For the Love of Stone Fruit
What is stone fruit?
Known in botany as a drupe, a stone fruit consists of fruit that surrounds a large, hard “stone-like” seed and are available from June through September. Native to warm climates, stone fruit flowers bloom in early spring. If there happens to be a spring freeze, the colder climates damage the crop. Stone fruit have 3 specific descriptions based on the how strongly the fruit clings to the pit.
Cling: Fibers of the fruit are strongly woven into the pit.
Semi-cling: Fruit fibers are somewhat woven into the pit.
Free-stone: Fruit is free from the pit.
Typical Types of Stone Fruit
Fuzzy soft skin and sweet flesh, you can choose from 3 common peach varieties: yellow, white or saturn (donut) peaches. You can tell the difference between yellow and white peaches by the color of their skin. According to an article, What’s the Difference? White and Yellow Peaches, yellow peaches are a deep yellow color with a red or pink blush, while white peaches are pale and pink. The article goes on to describe the difference in flavor, “…the golden flesh of the yellow peach is more acidic, with a tartness that mellows as the peach ripens and softens. White-fleshed peaches are lower in acid and taste sweet whether firm or soft.” Saturn or donut peaches are named because of their flattened, round shape. This peach variety is considered free-cling with a very sweet flavor. “…they are descendants of the flat-peach varieties that are native to China,” according to a description from Specialty Produce.
Almost identical to the peach genetically, the one main difference is the lack of fuzz on the skin of the fruit. According to the article, What’s the Difference Between Peaches and Nectarines, “Nectarines…express a recessive gene that results in no fuzz growth on the outside, and smooth skin. They tend to be smaller, firmer, and more aromatic than peaches, but they can also be more susceptible to diseases. Like peaches, they can be freestone or clingstone, and they also come in white and yellow varieties.”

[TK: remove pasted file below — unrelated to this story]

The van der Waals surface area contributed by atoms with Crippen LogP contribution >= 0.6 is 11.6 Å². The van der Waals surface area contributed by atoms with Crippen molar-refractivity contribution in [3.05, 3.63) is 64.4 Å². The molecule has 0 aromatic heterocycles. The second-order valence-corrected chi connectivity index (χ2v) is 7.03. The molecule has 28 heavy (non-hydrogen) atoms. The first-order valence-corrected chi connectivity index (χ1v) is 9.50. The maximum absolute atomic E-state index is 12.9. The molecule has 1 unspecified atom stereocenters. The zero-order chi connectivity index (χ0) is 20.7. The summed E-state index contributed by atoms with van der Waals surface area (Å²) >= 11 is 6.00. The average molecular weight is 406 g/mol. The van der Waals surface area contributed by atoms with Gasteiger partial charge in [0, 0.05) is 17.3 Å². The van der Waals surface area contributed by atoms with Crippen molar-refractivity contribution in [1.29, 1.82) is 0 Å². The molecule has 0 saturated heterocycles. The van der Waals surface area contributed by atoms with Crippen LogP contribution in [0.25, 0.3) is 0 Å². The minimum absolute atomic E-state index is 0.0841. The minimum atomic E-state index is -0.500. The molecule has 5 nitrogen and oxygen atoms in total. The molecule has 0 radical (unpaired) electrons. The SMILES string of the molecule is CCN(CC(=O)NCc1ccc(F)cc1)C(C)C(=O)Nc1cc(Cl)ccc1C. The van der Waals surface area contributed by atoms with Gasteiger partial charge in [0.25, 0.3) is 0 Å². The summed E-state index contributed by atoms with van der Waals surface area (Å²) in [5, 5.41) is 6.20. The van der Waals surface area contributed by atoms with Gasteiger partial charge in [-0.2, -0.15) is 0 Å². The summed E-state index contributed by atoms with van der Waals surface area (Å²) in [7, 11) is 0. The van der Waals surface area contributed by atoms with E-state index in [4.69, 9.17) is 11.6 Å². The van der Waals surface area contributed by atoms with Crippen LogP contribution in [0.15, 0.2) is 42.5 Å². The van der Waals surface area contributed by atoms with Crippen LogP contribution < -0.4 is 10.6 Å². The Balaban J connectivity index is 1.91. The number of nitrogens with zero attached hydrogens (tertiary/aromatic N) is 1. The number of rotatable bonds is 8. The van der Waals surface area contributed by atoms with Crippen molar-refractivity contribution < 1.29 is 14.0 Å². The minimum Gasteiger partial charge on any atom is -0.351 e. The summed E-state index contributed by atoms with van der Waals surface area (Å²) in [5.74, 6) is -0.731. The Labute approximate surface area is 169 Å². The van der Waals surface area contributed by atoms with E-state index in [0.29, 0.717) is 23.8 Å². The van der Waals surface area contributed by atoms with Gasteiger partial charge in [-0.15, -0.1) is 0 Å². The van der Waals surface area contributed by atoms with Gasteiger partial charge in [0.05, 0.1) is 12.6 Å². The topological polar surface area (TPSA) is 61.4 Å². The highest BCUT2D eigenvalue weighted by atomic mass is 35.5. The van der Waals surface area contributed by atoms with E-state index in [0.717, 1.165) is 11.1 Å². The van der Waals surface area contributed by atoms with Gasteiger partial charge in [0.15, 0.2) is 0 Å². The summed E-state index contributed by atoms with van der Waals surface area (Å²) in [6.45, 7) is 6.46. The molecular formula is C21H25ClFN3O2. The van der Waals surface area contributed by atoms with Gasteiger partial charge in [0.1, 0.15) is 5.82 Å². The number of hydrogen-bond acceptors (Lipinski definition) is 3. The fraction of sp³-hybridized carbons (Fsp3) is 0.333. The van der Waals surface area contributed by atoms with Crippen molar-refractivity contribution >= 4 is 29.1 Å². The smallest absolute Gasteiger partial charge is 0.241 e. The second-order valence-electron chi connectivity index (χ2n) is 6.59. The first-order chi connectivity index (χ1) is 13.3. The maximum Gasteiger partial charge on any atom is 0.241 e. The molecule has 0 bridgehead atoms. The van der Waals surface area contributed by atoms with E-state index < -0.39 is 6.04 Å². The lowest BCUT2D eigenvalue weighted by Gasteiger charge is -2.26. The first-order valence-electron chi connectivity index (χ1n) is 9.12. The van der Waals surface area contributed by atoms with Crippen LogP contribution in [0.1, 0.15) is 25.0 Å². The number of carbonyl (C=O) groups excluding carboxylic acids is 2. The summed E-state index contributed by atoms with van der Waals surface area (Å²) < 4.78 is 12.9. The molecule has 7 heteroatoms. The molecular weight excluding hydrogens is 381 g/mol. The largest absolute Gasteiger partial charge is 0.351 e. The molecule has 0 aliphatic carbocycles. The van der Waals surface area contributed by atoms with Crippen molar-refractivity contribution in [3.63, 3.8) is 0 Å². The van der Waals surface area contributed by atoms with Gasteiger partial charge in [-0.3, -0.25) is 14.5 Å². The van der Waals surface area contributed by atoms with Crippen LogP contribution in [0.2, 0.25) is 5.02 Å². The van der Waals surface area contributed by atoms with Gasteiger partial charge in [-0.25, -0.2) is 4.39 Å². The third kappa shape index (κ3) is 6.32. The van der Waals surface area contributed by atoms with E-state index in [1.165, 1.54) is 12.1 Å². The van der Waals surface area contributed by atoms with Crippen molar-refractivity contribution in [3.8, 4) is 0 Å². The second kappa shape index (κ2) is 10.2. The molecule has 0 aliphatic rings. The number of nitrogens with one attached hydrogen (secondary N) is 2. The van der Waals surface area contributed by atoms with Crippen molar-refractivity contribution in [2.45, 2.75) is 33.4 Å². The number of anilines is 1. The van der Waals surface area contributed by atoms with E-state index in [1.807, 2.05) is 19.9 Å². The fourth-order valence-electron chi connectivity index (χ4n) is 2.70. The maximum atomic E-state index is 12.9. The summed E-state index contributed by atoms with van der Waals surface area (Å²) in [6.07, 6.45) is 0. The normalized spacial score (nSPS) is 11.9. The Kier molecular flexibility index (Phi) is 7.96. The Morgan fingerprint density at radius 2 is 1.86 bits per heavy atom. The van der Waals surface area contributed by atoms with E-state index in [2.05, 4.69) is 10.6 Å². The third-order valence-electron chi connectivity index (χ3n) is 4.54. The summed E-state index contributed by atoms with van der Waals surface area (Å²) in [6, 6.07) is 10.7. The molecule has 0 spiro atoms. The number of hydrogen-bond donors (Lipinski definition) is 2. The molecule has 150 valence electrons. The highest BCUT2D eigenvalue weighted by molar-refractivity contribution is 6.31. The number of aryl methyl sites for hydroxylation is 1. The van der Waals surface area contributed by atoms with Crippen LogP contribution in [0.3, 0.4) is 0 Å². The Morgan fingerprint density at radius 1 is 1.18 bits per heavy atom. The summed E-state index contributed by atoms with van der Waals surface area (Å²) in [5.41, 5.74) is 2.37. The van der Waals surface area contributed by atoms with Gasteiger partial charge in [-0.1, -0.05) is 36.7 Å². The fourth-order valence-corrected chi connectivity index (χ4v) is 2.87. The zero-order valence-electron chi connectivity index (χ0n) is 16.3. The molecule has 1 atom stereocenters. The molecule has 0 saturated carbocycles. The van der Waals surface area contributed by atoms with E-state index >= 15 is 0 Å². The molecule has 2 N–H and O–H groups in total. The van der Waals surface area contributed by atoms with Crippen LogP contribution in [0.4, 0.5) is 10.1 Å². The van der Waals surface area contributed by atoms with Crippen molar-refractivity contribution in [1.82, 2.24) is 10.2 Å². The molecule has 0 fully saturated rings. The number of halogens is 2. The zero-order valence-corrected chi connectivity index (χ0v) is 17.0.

Grown in the tropics, mangos are harvested while they are green, but matured. There are 6 varieties of mangos, including: honey, Francis, Haden, Keitt, Kent, Tommy Atkins, and Palmer. Each variety is available at different times of the year. Mangos taste very sweet and have a distinct aromatic smell.
Mango.org lists several facts, including some of the following:
• Mangos are one of the most popular fruit worldwide
• Mangos provide 100% of your daily Vitamin C
• Squeeze gently to judge ripeness
Mango can be tricky to slice if you are not accustomed to it. You can watch this video, How to Cut a Mango, for the best results.
Typically smaller in size than previously mentioned stone fruit, plums are both sweet and tart to the tongue. Its coloring varies and can be any of the following: yellow, crimson, blue or green depending on the cultivar type. Best between the months of May-September, you can determine a ripeness by applying a gentle pressure and a sweet aroma. Dried plums are better known as prunes. Read more plum details here.
Apricots are also a small-sized fruit of a golden, orange color. An apricot’s velvet skin texture gives way to a sweet or tart flavor. Many enjoy this fruit in its dried form. There are several apricot-plum hybrids: plumcots, apriplums, plouts, or apriums. Apricot is noted for being superior for skin care and is found in many cosmetics because of its properties. Learn more about the benefits of apricots.
The smallest of the stone fruit listed, cherries range from bright red to dark crimson in color. The pulp surrounding the seed or pit can be tart or sweet depending on the cultivar. According to an article, Cherry Fruit Nutrition Facts, “Although several species of cherries exist, two popular cultivars are wild or sweet cherry and sour or tart cherry.” The cherry season lasts from May to August.
Extend the Shelf Life of Your Stone Fruit
NatureSeal for Fresh Cut Produce keeps several types of stone fruit from browning for up to 7 days. That means that you can have fresh, sweet juicy stone fruit on hand for snacking all week long. So take advantage of that sale and stock up, without the worry of it going to waste before you can enjoy.
What is your favorite stone fruit? Comment below or visit our Twitter page and tweet us using hashtag #StoneFruitLove